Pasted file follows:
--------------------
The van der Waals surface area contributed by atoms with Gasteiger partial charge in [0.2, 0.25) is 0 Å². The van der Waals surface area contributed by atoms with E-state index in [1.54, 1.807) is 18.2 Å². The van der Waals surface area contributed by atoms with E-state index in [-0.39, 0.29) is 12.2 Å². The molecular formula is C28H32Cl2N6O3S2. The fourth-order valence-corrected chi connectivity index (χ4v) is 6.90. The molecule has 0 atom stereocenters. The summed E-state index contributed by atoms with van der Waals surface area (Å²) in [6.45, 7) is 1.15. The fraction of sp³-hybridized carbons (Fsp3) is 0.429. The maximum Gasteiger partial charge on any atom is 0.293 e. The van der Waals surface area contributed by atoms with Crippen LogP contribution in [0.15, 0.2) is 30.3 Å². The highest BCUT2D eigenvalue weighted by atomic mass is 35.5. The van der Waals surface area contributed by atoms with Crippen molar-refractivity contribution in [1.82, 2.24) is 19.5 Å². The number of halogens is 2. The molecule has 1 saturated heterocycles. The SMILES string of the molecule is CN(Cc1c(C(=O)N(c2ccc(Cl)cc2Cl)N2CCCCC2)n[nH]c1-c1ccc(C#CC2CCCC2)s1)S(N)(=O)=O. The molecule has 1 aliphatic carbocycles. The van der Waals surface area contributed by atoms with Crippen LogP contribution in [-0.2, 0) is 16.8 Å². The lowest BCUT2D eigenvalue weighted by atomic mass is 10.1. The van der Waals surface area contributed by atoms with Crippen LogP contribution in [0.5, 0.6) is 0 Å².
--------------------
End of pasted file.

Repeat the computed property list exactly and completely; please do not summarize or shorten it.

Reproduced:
The van der Waals surface area contributed by atoms with Gasteiger partial charge in [0.2, 0.25) is 0 Å². The van der Waals surface area contributed by atoms with E-state index in [1.54, 1.807) is 18.2 Å². The van der Waals surface area contributed by atoms with E-state index in [-0.39, 0.29) is 12.2 Å². The molecular formula is C28H32Cl2N6O3S2. The fourth-order valence-corrected chi connectivity index (χ4v) is 6.90. The molecule has 0 atom stereocenters. The summed E-state index contributed by atoms with van der Waals surface area (Å²) in [6.45, 7) is 1.15. The fraction of sp³-hybridized carbons (Fsp3) is 0.429. The maximum Gasteiger partial charge on any atom is 0.293 e. The van der Waals surface area contributed by atoms with Crippen LogP contribution in [0.15, 0.2) is 30.3 Å². The highest BCUT2D eigenvalue weighted by atomic mass is 35.5. The van der Waals surface area contributed by atoms with Crippen molar-refractivity contribution in [1.82, 2.24) is 19.5 Å². The number of halogens is 2. The molecule has 1 saturated heterocycles. The SMILES string of the molecule is CN(Cc1c(C(=O)N(c2ccc(Cl)cc2Cl)N2CCCCC2)n[nH]c1-c1ccc(C#CC2CCCC2)s1)S(N)(=O)=O. The molecule has 1 aliphatic carbocycles. The van der Waals surface area contributed by atoms with Crippen LogP contribution in [-0.2, 0) is 16.8 Å². The lowest BCUT2D eigenvalue weighted by atomic mass is 10.1. The van der Waals surface area contributed by atoms with Crippen LogP contribution in [0.5, 0.6) is 0 Å².